* An active contribution to a field of expertise through written contribution, participation in professional development activities and experience.
The AICPA Foundation has recently established a scholarship program for accounting professionals who have been accepted into the Bridge Program. For more information, visit www.bridgeprogram.aacsb.edu or write AACSB International, 777 South Harbour Island Blvd., Suite 750, Tampa, FL 33602-5730.
Growing More (and Better) Accounting Ph.D.s: What Some Universities Are Doing
by Paul Bonner
Faculty in charge of accounting Ph.D. programs at American colleges and universities say they recognize that CPAs starting out on an academic career track encounter challenges that can best be met by creative approaches. Most often, these approaches emphasize a personal touch through mentoring and advising. Nearly always, these leaders are looking for new sources of stipends and other student financial support. But most of all, they say, this long-term issue requires steadfast vision and patience to let the best ideas sprout and yield a crop that might not be harvested on the same campus or even in the same decade.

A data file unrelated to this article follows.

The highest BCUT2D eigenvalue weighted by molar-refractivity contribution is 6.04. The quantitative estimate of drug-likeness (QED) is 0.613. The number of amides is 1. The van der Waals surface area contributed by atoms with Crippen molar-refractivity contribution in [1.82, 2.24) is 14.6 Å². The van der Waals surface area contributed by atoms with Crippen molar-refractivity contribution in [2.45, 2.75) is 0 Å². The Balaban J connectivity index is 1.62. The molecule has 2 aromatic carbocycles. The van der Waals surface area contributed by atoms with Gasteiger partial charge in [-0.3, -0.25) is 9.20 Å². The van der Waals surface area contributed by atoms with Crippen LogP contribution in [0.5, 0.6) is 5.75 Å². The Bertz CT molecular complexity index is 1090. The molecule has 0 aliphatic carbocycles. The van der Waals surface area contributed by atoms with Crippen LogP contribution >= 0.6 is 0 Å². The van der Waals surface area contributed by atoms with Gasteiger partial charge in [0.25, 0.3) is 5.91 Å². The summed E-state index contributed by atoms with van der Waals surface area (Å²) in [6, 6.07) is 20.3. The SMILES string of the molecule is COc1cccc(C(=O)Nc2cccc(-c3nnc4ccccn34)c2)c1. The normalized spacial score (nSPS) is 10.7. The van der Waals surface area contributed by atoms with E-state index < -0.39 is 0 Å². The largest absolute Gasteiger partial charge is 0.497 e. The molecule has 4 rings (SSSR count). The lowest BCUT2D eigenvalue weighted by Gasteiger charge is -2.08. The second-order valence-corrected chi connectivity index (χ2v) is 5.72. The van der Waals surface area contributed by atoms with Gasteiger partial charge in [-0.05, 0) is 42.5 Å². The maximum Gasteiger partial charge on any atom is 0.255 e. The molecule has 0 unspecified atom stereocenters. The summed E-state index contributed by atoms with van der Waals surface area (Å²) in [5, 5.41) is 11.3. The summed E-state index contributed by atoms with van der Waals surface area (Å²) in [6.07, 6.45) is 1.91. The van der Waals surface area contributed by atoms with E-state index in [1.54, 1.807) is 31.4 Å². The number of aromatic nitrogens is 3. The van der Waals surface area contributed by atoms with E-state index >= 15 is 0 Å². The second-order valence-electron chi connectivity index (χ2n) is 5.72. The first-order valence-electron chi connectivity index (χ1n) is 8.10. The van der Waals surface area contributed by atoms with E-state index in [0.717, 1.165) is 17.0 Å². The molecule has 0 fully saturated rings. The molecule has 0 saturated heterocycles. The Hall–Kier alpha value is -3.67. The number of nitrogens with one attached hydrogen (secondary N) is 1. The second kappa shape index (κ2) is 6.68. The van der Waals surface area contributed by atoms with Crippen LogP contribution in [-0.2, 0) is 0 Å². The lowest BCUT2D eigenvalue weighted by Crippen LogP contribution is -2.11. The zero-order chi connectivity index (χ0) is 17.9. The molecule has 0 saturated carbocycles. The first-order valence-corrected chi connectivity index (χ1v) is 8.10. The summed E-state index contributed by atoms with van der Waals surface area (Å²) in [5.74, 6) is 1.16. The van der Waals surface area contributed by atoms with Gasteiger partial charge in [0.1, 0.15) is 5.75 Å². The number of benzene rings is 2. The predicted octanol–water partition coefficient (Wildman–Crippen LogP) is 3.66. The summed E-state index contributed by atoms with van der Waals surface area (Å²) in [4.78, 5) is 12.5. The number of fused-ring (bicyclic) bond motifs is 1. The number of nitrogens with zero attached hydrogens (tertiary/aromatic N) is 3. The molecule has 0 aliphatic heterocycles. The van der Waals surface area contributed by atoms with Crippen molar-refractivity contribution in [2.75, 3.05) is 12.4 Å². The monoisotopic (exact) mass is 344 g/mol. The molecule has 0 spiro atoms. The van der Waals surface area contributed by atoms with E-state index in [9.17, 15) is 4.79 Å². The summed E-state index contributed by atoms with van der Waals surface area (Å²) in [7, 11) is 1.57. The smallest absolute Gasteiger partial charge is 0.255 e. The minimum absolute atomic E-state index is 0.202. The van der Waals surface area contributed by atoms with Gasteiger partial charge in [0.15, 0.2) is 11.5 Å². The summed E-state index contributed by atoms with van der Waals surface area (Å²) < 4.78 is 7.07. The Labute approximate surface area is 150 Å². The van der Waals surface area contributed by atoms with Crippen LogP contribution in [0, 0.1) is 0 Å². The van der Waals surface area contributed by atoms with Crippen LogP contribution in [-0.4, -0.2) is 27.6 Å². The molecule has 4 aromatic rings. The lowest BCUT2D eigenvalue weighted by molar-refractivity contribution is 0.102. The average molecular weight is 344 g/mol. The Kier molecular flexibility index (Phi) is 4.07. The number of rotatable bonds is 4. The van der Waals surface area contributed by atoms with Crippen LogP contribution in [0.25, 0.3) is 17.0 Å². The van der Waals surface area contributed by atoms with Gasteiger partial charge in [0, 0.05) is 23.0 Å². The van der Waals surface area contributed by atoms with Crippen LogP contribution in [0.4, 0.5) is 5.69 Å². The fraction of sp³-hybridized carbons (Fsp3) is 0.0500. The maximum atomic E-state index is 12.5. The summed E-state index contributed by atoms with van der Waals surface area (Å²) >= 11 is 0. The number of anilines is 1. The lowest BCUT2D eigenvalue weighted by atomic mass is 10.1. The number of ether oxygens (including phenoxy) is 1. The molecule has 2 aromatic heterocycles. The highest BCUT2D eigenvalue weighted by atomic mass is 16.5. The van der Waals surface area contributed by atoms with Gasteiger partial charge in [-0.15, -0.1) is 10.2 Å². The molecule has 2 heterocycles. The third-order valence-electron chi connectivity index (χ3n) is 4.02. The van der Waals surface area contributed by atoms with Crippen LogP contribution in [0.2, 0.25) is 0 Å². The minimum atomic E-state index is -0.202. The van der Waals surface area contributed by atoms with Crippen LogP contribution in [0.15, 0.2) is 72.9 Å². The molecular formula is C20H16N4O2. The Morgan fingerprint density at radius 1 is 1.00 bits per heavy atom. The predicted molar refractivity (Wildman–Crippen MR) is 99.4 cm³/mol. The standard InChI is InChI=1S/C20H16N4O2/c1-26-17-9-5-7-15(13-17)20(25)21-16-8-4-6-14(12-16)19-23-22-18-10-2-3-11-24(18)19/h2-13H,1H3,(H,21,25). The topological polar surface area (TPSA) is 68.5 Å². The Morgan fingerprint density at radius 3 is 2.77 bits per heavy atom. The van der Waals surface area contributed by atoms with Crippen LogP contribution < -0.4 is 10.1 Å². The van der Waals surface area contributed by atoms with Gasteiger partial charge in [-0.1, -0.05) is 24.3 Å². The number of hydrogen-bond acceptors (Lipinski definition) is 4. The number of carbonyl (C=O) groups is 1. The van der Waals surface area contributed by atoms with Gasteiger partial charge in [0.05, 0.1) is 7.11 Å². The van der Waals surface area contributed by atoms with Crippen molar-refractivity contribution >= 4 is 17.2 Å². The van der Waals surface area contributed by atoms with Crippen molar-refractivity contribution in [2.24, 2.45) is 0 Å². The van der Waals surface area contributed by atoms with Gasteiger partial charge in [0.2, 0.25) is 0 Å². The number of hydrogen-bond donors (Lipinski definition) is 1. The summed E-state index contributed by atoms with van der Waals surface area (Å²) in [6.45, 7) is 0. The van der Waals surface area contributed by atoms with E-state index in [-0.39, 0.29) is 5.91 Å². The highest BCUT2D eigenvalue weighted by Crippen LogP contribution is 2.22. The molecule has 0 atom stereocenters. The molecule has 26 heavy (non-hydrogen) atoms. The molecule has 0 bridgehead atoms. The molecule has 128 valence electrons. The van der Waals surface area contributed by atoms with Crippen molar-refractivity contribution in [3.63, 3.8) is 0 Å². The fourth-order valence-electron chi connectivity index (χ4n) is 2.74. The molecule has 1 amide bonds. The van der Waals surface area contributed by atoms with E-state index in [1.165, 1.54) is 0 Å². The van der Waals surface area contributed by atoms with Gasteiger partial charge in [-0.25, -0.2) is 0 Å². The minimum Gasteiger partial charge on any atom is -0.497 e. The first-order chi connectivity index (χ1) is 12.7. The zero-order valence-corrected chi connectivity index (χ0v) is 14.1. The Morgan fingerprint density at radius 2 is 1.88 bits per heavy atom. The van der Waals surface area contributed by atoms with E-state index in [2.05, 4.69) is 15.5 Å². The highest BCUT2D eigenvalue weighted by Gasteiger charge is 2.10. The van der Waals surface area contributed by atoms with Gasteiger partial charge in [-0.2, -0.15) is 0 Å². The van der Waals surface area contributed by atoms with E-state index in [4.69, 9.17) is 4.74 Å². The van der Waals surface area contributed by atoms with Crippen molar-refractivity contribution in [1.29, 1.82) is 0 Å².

Many say that enhancing the quality of future faculty members is equally or more important than filling the accounting faculty pipeline, and their measures arc designed to attract the best candidates, whom they, often find already on their campuses. Michigan State University has even given its in-house quest a name: the Promising Scholars Program.
"Each fall, our faculty identify approximately 20 to 30 M.S. and MBA students who have the characteristics that make for successful scholars--academic success, a strong work ethic and intellectual curiosity," says Marilyn Johnson, co-director of the accounting Ph.D. program at Michigan State University in East Lansing. "We invite these students to a half-day program that includes breakfast with several of our faculty, a presentation about academic careers and doctoral programs and a workshop by a distinguished accounting scholar."
Universities also market their programs and recruit candidates through such places as alumni publications and those of state CPA societies, as well as chapter meetings of Beta Alpha Psi, the national honorary organization for students and professionals in financial and business information.